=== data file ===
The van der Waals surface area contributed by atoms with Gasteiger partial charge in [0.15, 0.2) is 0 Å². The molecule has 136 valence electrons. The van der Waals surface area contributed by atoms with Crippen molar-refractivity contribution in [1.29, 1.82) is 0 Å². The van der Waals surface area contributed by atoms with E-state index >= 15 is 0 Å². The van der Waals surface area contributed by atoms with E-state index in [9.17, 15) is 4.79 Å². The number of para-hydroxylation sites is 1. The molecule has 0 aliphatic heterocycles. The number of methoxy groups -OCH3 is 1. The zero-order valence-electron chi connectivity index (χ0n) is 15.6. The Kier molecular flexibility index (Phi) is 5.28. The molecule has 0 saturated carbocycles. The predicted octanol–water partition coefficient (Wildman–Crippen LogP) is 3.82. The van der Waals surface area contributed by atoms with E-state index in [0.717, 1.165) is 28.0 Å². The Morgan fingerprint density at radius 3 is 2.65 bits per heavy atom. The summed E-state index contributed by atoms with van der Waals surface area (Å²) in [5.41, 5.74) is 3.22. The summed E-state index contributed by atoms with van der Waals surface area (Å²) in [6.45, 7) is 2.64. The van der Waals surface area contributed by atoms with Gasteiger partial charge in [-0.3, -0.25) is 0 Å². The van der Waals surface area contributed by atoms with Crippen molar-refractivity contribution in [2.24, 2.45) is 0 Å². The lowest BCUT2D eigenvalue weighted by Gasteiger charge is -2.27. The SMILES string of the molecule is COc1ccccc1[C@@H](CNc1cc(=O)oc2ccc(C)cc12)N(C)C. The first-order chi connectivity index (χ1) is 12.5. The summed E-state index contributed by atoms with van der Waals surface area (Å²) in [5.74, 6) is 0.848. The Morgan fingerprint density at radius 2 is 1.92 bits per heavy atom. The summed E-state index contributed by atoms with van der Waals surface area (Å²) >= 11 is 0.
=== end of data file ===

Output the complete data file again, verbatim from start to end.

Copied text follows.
The van der Waals surface area contributed by atoms with Gasteiger partial charge in [0.15, 0.2) is 0 Å². The molecule has 136 valence electrons. The van der Waals surface area contributed by atoms with Crippen molar-refractivity contribution in [1.29, 1.82) is 0 Å². The van der Waals surface area contributed by atoms with E-state index >= 15 is 0 Å². The van der Waals surface area contributed by atoms with E-state index in [9.17, 15) is 4.79 Å². The number of para-hydroxylation sites is 1. The molecule has 0 aliphatic heterocycles. The number of methoxy groups -OCH3 is 1. The zero-order valence-electron chi connectivity index (χ0n) is 15.6. The Kier molecular flexibility index (Phi) is 5.28. The molecule has 0 saturated carbocycles. The predicted octanol–water partition coefficient (Wildman–Crippen LogP) is 3.82. The van der Waals surface area contributed by atoms with E-state index in [0.717, 1.165) is 28.0 Å². The Morgan fingerprint density at radius 3 is 2.65 bits per heavy atom. The summed E-state index contributed by atoms with van der Waals surface area (Å²) in [5.41, 5.74) is 3.22. The summed E-state index contributed by atoms with van der Waals surface area (Å²) in [6.45, 7) is 2.64. The van der Waals surface area contributed by atoms with Gasteiger partial charge in [-0.3, -0.25) is 0 Å². The van der Waals surface area contributed by atoms with Crippen molar-refractivity contribution in [2.24, 2.45) is 0 Å². The lowest BCUT2D eigenvalue weighted by Gasteiger charge is -2.27. The SMILES string of the molecule is COc1ccccc1[C@@H](CNc1cc(=O)oc2ccc(C)cc12)N(C)C. The first-order chi connectivity index (χ1) is 12.5. The summed E-state index contributed by atoms with van der Waals surface area (Å²) in [5.74, 6) is 0.848. The Morgan fingerprint density at radius 2 is 1.92 bits per heavy atom. The summed E-state index contributed by atoms with van der Waals surface area (Å²) >= 11 is 0.